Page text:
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After four disappointing years, Chinese economists have realized that slowing GDP growth — from a post-crisis peak of 12.8 percent in 2010 to about 7 percent today — is mainly structural, rather than cyclical. In other words, China’s potential growth rate has settled onto a significantly lower plateau. While the country should be able to avoid a hard landing, it can expect annual growth to remain at 6-7 percent over the next decade. But this may not necessarily be bad news.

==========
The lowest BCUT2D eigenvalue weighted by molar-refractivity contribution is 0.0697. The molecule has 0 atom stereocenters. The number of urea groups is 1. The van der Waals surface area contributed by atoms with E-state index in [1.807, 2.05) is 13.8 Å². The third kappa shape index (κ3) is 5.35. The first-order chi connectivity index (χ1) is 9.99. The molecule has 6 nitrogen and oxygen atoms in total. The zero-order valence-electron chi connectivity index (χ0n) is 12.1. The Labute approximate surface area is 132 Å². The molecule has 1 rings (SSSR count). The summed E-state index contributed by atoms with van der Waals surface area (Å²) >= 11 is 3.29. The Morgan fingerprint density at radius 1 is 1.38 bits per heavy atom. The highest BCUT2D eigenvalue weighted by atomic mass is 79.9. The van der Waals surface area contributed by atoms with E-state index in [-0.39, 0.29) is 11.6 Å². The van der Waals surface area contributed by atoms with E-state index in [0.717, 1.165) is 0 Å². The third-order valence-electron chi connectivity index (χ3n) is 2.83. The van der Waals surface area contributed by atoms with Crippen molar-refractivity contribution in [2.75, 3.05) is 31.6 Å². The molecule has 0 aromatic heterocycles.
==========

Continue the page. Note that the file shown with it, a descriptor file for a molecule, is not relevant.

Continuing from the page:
One might question why GDP in China, where per capita income recently surpassed $7,000, is set to grow so much more slowly than Japan’s did from 1956 to 1970, when the Japanese economy, with per capita income starting from about $7,000, averaged 9.7 percent annual growth. The answer lies in potential growth.

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